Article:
Tamino was confidently played by Shawn Mathey, and played a great straight man to Papageno’s antics. He possesses a beautiful tenor voice suitable to the role.

The Queen of the Night played by Canadian Soprano Aline Kutan was an audience favorite and received the loudest and most enthusiastic applause after her aria, which was cut off by a leaping Monostatos (Marcus Shelton) bounding on stage. I am not sure if he was instructed to cut her applause (because the night did run 3 hours and 15 minutes) but I know the proverbial daggers would be out in many casts. Marcus would have no doubt escaped any of the sopranos wrath as he was an excellent Monostatos, and commanded the stage. Back to Kutan, my main concern was weakness in her lower middle voice which made much of her words muddy. Katrina Galka as Pamina was cute as a button and perfect has Pamina and Tom McNichols was a commanding Sarastro.

The orchestra was excellent while conductor George Manahan choices at times, baffled me. He failed to take real advantages of the contrasts Mozart provides in the overture. Too often it seemed like the orchestra was being waved through important sections like a traffic cop gesturing drivers past an accident scene. Then there were the odd ritardandos at the end of Papageno and Tamino first act aria’s. The ritardando at the end of Der Vogelfänger is fine, but to do the same for Dies Bildnis can be vocally deadly for the tenor. I was almost riotous when he did the same to Pamina (Maureen McKay) in Ach ich fühls, stretching out the end of every cadence.There is traditionally some slowing as she ascends up to the staccati b flat at the first cadence but the pace should quickly return as she finishes her stanza. In the second the approach into the fermata should be a tempo. Mozart is our best voice teacher, and if we ignore his tempos (marked or unmarked--which brings up another musicological batter) we do so at the singers peril. Again, I am not sure where this comes from but it sounds wrong to my ear. McKay for her part had a brilliant clear voice, but as mentioned, it is tempting to allow the soprano to shine in her aria with Puccini-esque rubato and ritardandos, but should not be applied to Mozart. Call me a purist.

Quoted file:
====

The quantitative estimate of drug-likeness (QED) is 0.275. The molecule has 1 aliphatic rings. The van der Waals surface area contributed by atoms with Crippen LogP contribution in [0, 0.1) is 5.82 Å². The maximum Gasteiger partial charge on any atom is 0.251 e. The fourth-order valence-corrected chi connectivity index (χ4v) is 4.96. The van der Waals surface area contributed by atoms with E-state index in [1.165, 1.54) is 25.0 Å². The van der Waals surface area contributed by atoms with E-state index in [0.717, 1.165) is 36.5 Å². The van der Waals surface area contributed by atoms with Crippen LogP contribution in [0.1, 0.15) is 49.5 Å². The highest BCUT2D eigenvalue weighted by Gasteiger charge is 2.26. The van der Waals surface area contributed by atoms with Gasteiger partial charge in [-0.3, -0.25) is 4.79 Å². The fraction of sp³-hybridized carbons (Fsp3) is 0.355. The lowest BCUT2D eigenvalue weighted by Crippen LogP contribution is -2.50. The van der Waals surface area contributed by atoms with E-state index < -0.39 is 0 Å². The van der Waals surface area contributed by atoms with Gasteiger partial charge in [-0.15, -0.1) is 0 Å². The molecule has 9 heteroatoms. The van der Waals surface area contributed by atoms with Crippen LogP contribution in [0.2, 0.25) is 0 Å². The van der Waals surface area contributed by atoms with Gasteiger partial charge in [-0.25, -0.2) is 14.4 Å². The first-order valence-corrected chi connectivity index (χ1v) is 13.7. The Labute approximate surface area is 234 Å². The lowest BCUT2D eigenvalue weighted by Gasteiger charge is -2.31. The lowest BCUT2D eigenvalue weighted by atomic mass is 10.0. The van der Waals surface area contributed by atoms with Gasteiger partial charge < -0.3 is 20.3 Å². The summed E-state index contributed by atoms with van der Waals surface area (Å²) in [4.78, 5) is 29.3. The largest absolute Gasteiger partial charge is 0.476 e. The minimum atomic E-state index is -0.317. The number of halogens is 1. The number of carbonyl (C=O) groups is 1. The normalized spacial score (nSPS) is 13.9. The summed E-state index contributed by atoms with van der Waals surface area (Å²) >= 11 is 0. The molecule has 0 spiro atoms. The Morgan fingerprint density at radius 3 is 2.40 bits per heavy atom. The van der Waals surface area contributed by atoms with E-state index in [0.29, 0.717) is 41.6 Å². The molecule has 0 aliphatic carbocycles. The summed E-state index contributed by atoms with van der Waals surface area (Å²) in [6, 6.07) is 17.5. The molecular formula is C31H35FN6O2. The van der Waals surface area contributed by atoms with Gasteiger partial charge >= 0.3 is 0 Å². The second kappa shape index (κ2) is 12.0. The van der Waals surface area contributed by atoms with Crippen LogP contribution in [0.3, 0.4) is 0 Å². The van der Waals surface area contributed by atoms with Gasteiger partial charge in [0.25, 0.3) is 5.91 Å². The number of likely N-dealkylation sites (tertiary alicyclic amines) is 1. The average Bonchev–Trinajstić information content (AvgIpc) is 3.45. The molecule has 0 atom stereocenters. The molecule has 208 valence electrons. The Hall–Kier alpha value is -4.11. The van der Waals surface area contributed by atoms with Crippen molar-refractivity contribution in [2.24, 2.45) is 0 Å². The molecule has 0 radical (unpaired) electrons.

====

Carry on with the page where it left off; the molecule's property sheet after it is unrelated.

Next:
Christopher Mattiliano’s staging was excellent save for a few moments. I felt slightly bad for the excellent men’s chorus, staged facing away from the conductor for important cut-offs. But overall his work here is admirable, recreating this set and this production with a fine entertaining and balanced cast. The Portland Opera on this night seemed to be well supported in the community, and a strong, vibrant and well loved company. Go and see this opera if you can. There are three more performances on May 8th at 7:30pm, May 12th at 7:30 and May 14th at 7:30.

Anthony P. Radford
Review Editor, Opera Journal
Associate Professor of Voice,
California State University, Fresno

The views expressed here are those of the author and do not necessarily reflect the views of the National Opera Association, its Board, Officers or Membership.

Reviewers interested in submitting a review for publication by NOA should contact .